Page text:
# Solve $\log_2(3^x-1)=\log_3(2^x+1)$

Solve the following equation over the real number(preferably without calculus): $$\log_2(3^x-1)=\log_3(2^x+1).$$

This problem is from a math contest held where I learn; I was unable to do much at all tinkering with it; I have observed the solution $$x=1$$ but haven't been able to prove there are no others or determine them if there are.

• I think you will need a numerical method to solve this equation – Dr. Sonnhard Graubner Feb 22 at 16:28
• that would be outrageous for this contest, there must be an at least somewhat elegant way of solving, or at the very least a non-numerical one – Luca Pana Feb 22 at 16:29
• Or you have made a typo! – Dr. Sonnhard Graubner Feb 22 at 16:30
• no sir , this is the exact problem given:) – Luca Pana Feb 22 at 16:31
• I can do it, but with a little use of calculus. The only solution is x=1 – Presage Feb 22 at 16:32

If $$t = \log_2(3^x-1) = \log_3(2^x+1)$$, we have $$2^t = 3^x - 1$$ and $$3^t = 2^x + 1$$. Thus $$3^t + 2^t = 3^x + 2^x$$. It's easy to see that $$3^x + 2^x$$ is an increasing function of $$x$$, therefore we must have $$t=x$$.

Now with $$t=x$$ the equation becomes $$3^x - 2^x = 1$$. Dividing by $$2^x$$, write it as $$(3/2)^x - 1 = (1/2)^x$$. Now the left side is an increasing function of $$x$$, while the right side is a decreasing function of $$x$$, so there can be only one $$x$$ where they are equal. By inspection, that $$x$$ is $$1$$.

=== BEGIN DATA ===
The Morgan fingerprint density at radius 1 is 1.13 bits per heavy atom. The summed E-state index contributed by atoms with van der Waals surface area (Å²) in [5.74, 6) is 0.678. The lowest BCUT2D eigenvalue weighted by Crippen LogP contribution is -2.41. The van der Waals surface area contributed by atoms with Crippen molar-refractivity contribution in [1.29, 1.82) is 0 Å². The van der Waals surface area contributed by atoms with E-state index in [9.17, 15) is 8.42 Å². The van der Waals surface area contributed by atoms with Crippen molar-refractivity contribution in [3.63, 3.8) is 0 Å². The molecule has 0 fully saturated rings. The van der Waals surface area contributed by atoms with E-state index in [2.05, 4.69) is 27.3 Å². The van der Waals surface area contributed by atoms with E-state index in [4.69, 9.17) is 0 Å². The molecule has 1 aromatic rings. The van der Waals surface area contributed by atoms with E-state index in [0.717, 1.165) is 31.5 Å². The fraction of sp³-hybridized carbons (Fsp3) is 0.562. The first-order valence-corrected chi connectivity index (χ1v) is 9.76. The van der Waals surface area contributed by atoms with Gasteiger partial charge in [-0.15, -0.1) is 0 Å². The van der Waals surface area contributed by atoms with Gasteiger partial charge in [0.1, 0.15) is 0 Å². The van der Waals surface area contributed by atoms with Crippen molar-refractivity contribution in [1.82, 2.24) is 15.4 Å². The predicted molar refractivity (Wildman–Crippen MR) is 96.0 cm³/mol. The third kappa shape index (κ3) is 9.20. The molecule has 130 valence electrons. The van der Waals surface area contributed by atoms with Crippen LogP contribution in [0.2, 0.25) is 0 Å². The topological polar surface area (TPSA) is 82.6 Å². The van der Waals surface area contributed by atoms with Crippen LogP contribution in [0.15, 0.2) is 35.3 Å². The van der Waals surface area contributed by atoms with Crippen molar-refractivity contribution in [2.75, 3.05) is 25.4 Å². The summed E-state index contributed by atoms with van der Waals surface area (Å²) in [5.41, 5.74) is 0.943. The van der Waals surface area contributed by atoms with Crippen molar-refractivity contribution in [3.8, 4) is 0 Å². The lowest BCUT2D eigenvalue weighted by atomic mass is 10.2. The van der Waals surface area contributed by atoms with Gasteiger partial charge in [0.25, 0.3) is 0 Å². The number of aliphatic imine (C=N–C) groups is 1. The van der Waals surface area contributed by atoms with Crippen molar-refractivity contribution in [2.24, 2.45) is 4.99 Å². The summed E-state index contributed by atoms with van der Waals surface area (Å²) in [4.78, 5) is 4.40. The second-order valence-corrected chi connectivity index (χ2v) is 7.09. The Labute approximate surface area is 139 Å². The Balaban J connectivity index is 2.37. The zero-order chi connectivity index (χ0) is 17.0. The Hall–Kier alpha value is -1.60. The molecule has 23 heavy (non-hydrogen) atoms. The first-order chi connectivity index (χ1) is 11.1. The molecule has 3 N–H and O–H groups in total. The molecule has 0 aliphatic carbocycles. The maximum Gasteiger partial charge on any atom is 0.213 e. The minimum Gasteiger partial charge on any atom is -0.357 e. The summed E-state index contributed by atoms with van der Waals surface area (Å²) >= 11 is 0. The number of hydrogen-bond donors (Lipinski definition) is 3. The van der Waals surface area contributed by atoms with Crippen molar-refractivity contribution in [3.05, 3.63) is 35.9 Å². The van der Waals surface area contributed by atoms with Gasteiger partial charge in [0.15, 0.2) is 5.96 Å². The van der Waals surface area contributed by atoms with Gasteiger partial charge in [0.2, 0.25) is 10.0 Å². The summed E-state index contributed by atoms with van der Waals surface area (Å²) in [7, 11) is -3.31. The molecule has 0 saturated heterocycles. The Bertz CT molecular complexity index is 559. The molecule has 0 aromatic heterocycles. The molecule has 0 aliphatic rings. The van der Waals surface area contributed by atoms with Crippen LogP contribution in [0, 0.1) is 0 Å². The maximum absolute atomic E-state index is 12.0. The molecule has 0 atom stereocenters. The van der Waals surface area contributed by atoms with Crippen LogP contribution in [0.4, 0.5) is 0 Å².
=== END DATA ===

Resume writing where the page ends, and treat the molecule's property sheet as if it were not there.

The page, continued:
We'll use the following: $$\log_a(b) = \frac{\log_c(b)}{\log_c(a)}$$

So: $$\log_2(3^x - 1) = \log_3(3^x-1) \iff \frac{\ln(3^x-1)}{\ln(2)} = \frac{\ln(2^x+1)}{\ln(3)}$$

That is:

$$\ln(3)\ln(3^x-1) = \ln(2)\ln(2^x+1)$$

So we're left with a function $$f:(0,+\infty) -> \Bbb R$$ , $$f(x) = \ln(3)\ln(3^x-1) -\ln(2)\ln(2^x+1)$$

Looking at its derivative:

$$f'(x) = \ln(3) \frac{3^x\ln(3)}{3^x-1} - \ln(2) \frac{2^x\ln(2)}{2^x+1} = \frac{6^x(\ln^2(3) - \ln^2(2)) + 3^x\ln^2(3) - 2^x\ln^2(2)}{(3^x-1)(2^x+1)}$$

We see, that the sign of it depends on the sign of the numerator.

Let $$g(x) = 6^x(\ln^2(3) - \ln^2(2)) + 3^x\ln^2(3) - 2^x\ln^2(2)$$

Which is clearly positive ( cause $$3^x\ln^2(3) > 2^x\ln^2(2)$$ and $$6^x(\ln^2(3) - \ln^2(2)) > 0$$ )

So our function $$f$$ is increasing, and that means (because $$\lim_{x \to 0^+} f(x) = -\infty$$, $$\lim_{x \to +\infty} f(x) = +\infty$$), that our function has only one root. However, it is a little bit of a guess to tell it's $$x=1$$.

EDIT:

In fact, it isn't that hard to find that solution. We have an equation involving $$\ln$$.

Let $$a(x) = 3^x-1$$, $$b(x) = 2^x+1$$

Then, we arrive with: $$\ln(3)\ln(a(x)) = \ln(2)\ln(b(x))$$ Which clearly has a solution when $$a(x) = 2$$ and $$b(x) = 3$$, and fortunately $$3^x = 3$$ and $$2^x=2$$ have a solution $$x=1$$